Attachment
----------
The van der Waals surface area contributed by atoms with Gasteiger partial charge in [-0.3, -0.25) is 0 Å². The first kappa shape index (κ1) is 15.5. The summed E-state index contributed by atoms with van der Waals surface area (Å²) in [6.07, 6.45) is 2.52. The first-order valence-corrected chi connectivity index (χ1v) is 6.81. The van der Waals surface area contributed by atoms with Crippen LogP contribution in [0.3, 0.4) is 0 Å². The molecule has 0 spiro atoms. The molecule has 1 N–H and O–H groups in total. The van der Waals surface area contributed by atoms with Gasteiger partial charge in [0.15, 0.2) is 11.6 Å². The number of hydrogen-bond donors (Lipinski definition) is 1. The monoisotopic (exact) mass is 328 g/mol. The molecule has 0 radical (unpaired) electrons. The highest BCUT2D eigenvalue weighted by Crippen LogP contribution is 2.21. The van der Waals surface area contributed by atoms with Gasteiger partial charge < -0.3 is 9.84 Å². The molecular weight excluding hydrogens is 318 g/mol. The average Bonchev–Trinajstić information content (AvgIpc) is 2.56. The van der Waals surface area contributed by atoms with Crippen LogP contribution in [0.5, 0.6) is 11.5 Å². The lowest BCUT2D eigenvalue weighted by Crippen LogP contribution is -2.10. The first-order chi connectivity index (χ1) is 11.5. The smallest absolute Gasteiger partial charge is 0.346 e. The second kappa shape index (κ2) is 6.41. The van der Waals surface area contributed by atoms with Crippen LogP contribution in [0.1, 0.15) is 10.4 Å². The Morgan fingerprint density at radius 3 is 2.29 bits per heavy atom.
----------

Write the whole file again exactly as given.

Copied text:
The van der Waals surface area contributed by atoms with Gasteiger partial charge in [-0.3, -0.25) is 0 Å². The first kappa shape index (κ1) is 15.5. The summed E-state index contributed by atoms with van der Waals surface area (Å²) in [6.07, 6.45) is 2.52. The first-order valence-corrected chi connectivity index (χ1v) is 6.81. The van der Waals surface area contributed by atoms with Crippen LogP contribution in [0.3, 0.4) is 0 Å². The molecule has 0 spiro atoms. The molecule has 1 N–H and O–H groups in total. The van der Waals surface area contributed by atoms with Gasteiger partial charge in [0.15, 0.2) is 11.6 Å². The number of hydrogen-bond donors (Lipinski definition) is 1. The monoisotopic (exact) mass is 328 g/mol. The molecule has 0 radical (unpaired) electrons. The highest BCUT2D eigenvalue weighted by Crippen LogP contribution is 2.21. The van der Waals surface area contributed by atoms with Gasteiger partial charge < -0.3 is 9.84 Å². The molecular weight excluding hydrogens is 318 g/mol. The average Bonchev–Trinajstić information content (AvgIpc) is 2.56. The van der Waals surface area contributed by atoms with Crippen LogP contribution in [0.5, 0.6) is 11.5 Å². The lowest BCUT2D eigenvalue weighted by Crippen LogP contribution is -2.10. The first-order chi connectivity index (χ1) is 11.5. The smallest absolute Gasteiger partial charge is 0.346 e. The second kappa shape index (κ2) is 6.41. The van der Waals surface area contributed by atoms with Crippen LogP contribution in [0.1, 0.15) is 10.4 Å². The Morgan fingerprint density at radius 3 is 2.29 bits per heavy atom.